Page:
In its first renewable energy auctions, Serbia plans to allocate premiums for wind farms with a cumulative capacity of 400 MW and solar plants with a total capacity of 50 MW.
The ceiling prices at the upcoming auctions have been set at €105/MWh for wind farms of more than 3 MW in capacity and at €90/MWh for solar projects of more than 500 kW in size. State-owned utility Elektroprivreda Srbije (EPS) will act as the sole off-taker on these projects.
The wind quota was initially determined in December 2021, but no tender took place in the meantime. Now, the first wind auction is expected to take place this month, as announced by Energy Minister Dubravka Djedovic in May.
The successful bidders will be subject to the newly adopted balancing responsibility contract model, under which they will be obliged to pay surcharges to EPS for deviations in forecasted output. The amount of the surcharges will be determined according to the prices on the day-ahead market, the government said.
The auctions will be organized with the financial backing of the European Bank for Reconstruction and Development (EBRD). In March, the EBRD approved a financing package of €300 million to EPS to accelerate wind and solar rollout and help deliver on the country's ambition to phase out coal by 2050. The bank has been assisting the Serbian authorities with the development of the renewables auctions since 2020.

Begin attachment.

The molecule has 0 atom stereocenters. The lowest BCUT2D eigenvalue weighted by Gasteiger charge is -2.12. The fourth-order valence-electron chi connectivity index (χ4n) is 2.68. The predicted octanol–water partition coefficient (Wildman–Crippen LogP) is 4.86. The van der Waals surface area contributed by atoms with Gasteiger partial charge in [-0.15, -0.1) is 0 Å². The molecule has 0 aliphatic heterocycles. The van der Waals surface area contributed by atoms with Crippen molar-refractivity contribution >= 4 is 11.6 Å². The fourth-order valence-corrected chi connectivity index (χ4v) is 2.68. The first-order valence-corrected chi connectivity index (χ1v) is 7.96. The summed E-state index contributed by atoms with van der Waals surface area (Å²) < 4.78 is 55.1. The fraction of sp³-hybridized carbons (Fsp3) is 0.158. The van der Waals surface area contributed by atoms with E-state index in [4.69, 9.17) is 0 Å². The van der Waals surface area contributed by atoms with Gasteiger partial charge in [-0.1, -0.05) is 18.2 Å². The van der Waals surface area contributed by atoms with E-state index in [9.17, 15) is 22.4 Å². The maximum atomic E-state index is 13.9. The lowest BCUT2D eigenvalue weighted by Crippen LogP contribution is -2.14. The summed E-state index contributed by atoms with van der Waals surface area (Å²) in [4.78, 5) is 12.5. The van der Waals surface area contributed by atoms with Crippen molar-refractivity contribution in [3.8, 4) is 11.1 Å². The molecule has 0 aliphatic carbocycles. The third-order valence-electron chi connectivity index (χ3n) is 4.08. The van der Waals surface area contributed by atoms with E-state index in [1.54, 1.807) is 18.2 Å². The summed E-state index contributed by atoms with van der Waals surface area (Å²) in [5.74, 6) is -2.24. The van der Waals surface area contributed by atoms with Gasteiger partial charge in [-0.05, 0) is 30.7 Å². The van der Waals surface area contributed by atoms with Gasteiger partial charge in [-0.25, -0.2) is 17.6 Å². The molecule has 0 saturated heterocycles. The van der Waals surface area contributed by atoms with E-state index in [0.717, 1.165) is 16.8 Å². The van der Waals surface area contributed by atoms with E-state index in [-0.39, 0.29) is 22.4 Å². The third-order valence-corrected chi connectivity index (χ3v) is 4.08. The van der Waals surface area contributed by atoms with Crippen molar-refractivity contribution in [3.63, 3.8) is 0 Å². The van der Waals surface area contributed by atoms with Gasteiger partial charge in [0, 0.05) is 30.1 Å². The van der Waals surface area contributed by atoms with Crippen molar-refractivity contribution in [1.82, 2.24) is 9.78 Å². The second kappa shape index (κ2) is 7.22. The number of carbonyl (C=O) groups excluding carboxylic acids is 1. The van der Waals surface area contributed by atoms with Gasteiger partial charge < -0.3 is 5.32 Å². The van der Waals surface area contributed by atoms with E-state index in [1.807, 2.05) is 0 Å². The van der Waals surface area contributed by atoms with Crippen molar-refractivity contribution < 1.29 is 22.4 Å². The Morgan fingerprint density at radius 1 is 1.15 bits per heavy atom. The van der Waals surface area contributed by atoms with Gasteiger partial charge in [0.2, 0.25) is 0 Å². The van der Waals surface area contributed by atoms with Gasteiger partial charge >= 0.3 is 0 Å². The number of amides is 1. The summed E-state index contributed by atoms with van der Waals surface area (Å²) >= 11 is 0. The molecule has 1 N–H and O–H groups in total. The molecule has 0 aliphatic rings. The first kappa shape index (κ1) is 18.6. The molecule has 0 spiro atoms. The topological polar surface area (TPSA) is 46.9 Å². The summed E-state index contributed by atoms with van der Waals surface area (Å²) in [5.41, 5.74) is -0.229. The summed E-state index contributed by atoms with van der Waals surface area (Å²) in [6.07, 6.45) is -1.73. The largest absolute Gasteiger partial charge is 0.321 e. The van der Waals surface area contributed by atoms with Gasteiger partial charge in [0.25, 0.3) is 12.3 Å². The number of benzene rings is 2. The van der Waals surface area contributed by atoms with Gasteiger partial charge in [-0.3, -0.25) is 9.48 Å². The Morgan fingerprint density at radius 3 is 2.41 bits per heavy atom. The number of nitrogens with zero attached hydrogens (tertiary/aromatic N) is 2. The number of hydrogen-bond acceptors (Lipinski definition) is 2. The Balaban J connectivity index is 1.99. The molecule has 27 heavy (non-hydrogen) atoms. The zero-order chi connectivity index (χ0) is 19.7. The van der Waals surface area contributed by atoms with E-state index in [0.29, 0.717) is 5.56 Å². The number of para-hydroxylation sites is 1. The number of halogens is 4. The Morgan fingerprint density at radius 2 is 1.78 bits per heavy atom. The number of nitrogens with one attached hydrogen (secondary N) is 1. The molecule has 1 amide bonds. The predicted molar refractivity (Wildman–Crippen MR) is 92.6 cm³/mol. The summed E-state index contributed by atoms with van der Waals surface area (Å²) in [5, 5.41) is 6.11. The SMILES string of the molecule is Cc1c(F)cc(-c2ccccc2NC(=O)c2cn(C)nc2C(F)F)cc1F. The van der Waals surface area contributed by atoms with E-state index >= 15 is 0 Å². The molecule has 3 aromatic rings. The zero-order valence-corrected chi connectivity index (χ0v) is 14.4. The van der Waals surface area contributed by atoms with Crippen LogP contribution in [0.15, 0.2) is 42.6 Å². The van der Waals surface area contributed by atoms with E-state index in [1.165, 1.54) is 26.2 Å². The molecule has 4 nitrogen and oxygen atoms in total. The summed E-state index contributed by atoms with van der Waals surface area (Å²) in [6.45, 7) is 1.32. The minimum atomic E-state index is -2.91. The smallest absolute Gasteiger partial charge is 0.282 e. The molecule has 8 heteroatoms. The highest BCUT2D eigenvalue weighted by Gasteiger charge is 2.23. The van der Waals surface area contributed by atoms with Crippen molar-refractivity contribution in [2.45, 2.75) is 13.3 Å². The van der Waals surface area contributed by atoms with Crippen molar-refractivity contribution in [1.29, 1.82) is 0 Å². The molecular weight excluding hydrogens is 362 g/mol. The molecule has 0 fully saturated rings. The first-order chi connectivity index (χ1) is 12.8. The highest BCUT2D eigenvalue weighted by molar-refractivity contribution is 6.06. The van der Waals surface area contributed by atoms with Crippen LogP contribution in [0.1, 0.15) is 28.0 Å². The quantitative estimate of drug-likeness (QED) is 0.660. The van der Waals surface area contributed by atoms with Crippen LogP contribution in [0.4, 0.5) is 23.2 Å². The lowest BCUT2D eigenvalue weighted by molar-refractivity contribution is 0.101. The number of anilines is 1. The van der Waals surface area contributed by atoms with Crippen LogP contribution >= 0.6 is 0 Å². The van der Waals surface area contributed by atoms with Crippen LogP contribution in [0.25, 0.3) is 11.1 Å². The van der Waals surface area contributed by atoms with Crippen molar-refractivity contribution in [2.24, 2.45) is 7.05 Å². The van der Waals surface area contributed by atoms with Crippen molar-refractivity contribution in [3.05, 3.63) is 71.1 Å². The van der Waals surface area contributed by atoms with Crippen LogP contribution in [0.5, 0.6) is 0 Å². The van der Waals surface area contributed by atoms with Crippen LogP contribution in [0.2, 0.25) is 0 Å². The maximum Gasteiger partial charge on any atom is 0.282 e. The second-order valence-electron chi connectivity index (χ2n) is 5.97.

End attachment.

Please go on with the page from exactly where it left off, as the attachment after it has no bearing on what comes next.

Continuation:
No date has been set for the solar auction yet. However, the government said it expects “fierce competition” since there are already more than 100 MW of solar plants with generation licenses in the country at this stage.
According to the government data, Serbia currently has 23 operating solar projects. The country’s largest solar plant, the 9.9 MW DeLasol PV project, was switched on in Lapovo, central Serbia, in April.
In May, the Serbian government said it was on a lookout for strategic partner to develop at least five PV plants with a cumulative capacity of 1 GW/1.2 GWh and at least 200 MW/400 MWh of battery energy storage. The facilities are to be built within four to five years, while the contract with the strategic partner, which will be chosen in a tender, will cover a period of six to seven years.
Serbia aims to deploy 8.3 GW of PV by 2024, according to a draft plan released by the government last year. According to the document, utility-scale PV projects could be built on 200,000 hectares of neglected, low-value agricultural land that could host 2 GW of solar.
The draft also outlines the construction of around 300 MW of PV plants, valued at €200 million on land owned by EPS – primarily on its coal ash dumps. Most of the solar capacity envisaged under the 2022-24 draft is supposed to come from rooftop PV.
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